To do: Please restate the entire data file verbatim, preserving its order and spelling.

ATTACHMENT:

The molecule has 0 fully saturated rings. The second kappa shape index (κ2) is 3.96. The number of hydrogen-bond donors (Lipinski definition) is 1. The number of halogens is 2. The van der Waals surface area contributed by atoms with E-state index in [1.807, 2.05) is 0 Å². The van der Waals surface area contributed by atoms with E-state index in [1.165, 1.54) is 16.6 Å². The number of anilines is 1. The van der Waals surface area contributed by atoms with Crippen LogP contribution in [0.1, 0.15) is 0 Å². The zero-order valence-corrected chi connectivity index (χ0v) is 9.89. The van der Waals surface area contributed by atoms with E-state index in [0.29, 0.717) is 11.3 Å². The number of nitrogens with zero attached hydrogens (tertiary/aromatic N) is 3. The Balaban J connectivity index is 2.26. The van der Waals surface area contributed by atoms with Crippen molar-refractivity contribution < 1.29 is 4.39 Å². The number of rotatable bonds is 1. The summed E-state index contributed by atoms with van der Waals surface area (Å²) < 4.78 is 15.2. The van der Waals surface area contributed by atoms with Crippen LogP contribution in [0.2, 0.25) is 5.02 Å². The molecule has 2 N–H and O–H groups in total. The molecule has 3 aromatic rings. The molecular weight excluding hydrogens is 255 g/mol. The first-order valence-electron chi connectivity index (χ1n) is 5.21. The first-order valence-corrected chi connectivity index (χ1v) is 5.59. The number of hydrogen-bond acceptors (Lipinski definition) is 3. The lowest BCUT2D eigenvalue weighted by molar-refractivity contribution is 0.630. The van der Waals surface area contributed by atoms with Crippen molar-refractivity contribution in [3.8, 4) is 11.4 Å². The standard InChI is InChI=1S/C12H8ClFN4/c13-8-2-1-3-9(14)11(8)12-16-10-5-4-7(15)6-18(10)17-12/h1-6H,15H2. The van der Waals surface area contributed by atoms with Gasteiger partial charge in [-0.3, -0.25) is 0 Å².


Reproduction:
The molecule has 0 fully saturated rings. The second kappa shape index (κ2) is 3.96. The number of hydrogen-bond donors (Lipinski definition) is 1. The number of halogens is 2. The van der Waals surface area contributed by atoms with E-state index in [1.807, 2.05) is 0 Å². The van der Waals surface area contributed by atoms with E-state index in [1.165, 1.54) is 16.6 Å². The number of anilines is 1. The van der Waals surface area contributed by atoms with Crippen LogP contribution in [0.1, 0.15) is 0 Å². The zero-order valence-corrected chi connectivity index (χ0v) is 9.89. The van der Waals surface area contributed by atoms with E-state index in [0.29, 0.717) is 11.3 Å². The number of nitrogens with zero attached hydrogens (tertiary/aromatic N) is 3. The Balaban J connectivity index is 2.26. The van der Waals surface area contributed by atoms with Crippen molar-refractivity contribution < 1.29 is 4.39 Å². The number of rotatable bonds is 1. The summed E-state index contributed by atoms with van der Waals surface area (Å²) < 4.78 is 15.2. The van der Waals surface area contributed by atoms with Crippen LogP contribution in [0.2, 0.25) is 5.02 Å². The molecule has 2 N–H and O–H groups in total. The molecule has 3 aromatic rings. The molecular weight excluding hydrogens is 255 g/mol. The first-order valence-electron chi connectivity index (χ1n) is 5.21. The first-order valence-corrected chi connectivity index (χ1v) is 5.59. The number of hydrogen-bond acceptors (Lipinski definition) is 3. The lowest BCUT2D eigenvalue weighted by molar-refractivity contribution is 0.630. The van der Waals surface area contributed by atoms with Crippen molar-refractivity contribution in [3.8, 4) is 11.4 Å². The standard InChI is InChI=1S/C12H8ClFN4/c13-8-2-1-3-9(14)11(8)12-16-10-5-4-7(15)6-18(10)17-12/h1-6H,15H2. The van der Waals surface area contributed by atoms with Gasteiger partial charge in [-0.3, -0.25) is 0 Å².